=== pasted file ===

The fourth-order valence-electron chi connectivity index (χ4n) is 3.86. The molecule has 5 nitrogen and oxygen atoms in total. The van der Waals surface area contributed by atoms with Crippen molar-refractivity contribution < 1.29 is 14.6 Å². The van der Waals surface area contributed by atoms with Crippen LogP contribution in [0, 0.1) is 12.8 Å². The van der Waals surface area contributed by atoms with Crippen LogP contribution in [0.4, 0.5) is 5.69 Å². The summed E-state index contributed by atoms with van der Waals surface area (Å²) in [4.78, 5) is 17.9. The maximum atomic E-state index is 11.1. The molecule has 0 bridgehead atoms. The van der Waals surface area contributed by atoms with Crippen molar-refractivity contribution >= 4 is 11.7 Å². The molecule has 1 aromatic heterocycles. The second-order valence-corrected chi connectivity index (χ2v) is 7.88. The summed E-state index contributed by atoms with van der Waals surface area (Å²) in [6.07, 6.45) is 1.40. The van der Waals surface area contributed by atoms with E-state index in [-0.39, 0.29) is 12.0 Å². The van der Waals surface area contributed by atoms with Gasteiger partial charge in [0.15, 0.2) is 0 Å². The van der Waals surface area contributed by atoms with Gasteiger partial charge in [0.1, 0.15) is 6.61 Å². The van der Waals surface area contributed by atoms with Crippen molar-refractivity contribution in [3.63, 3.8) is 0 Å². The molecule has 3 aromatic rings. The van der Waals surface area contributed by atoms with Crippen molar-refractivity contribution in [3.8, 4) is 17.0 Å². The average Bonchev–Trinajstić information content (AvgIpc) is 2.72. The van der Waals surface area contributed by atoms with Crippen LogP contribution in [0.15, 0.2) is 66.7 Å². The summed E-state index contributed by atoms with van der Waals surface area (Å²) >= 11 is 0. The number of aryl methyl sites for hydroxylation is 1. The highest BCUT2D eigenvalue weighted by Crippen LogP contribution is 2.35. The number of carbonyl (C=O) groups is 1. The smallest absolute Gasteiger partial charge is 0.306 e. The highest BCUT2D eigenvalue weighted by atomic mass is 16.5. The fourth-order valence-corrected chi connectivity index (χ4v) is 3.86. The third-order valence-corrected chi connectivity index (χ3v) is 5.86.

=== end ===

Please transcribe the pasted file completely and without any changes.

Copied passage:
The fourth-order valence-electron chi connectivity index (χ4n) is 3.86. The molecule has 5 nitrogen and oxygen atoms in total. The van der Waals surface area contributed by atoms with Crippen molar-refractivity contribution < 1.29 is 14.6 Å². The van der Waals surface area contributed by atoms with Crippen LogP contribution in [0, 0.1) is 12.8 Å². The van der Waals surface area contributed by atoms with Crippen LogP contribution in [0.4, 0.5) is 5.69 Å². The summed E-state index contributed by atoms with van der Waals surface area (Å²) in [4.78, 5) is 17.9. The maximum atomic E-state index is 11.1. The molecule has 0 bridgehead atoms. The van der Waals surface area contributed by atoms with Crippen molar-refractivity contribution >= 4 is 11.7 Å². The molecule has 1 aromatic heterocycles. The second-order valence-corrected chi connectivity index (χ2v) is 7.88. The summed E-state index contributed by atoms with van der Waals surface area (Å²) in [6.07, 6.45) is 1.40. The van der Waals surface area contributed by atoms with E-state index in [-0.39, 0.29) is 12.0 Å². The van der Waals surface area contributed by atoms with Gasteiger partial charge in [0.15, 0.2) is 0 Å². The van der Waals surface area contributed by atoms with Gasteiger partial charge in [0.1, 0.15) is 6.61 Å². The van der Waals surface area contributed by atoms with Crippen molar-refractivity contribution in [3.63, 3.8) is 0 Å². The molecule has 3 aromatic rings. The van der Waals surface area contributed by atoms with Crippen molar-refractivity contribution in [3.8, 4) is 17.0 Å². The average Bonchev–Trinajstić information content (AvgIpc) is 2.72. The van der Waals surface area contributed by atoms with Crippen LogP contribution in [0.15, 0.2) is 66.7 Å². The summed E-state index contributed by atoms with van der Waals surface area (Å²) >= 11 is 0. The number of aryl methyl sites for hydroxylation is 1. The highest BCUT2D eigenvalue weighted by Crippen LogP contribution is 2.35. The number of carbonyl (C=O) groups is 1. The smallest absolute Gasteiger partial charge is 0.306 e. The highest BCUT2D eigenvalue weighted by atomic mass is 16.5. The fourth-order valence-corrected chi connectivity index (χ4v) is 3.86. The third-order valence-corrected chi connectivity index (χ3v) is 5.86.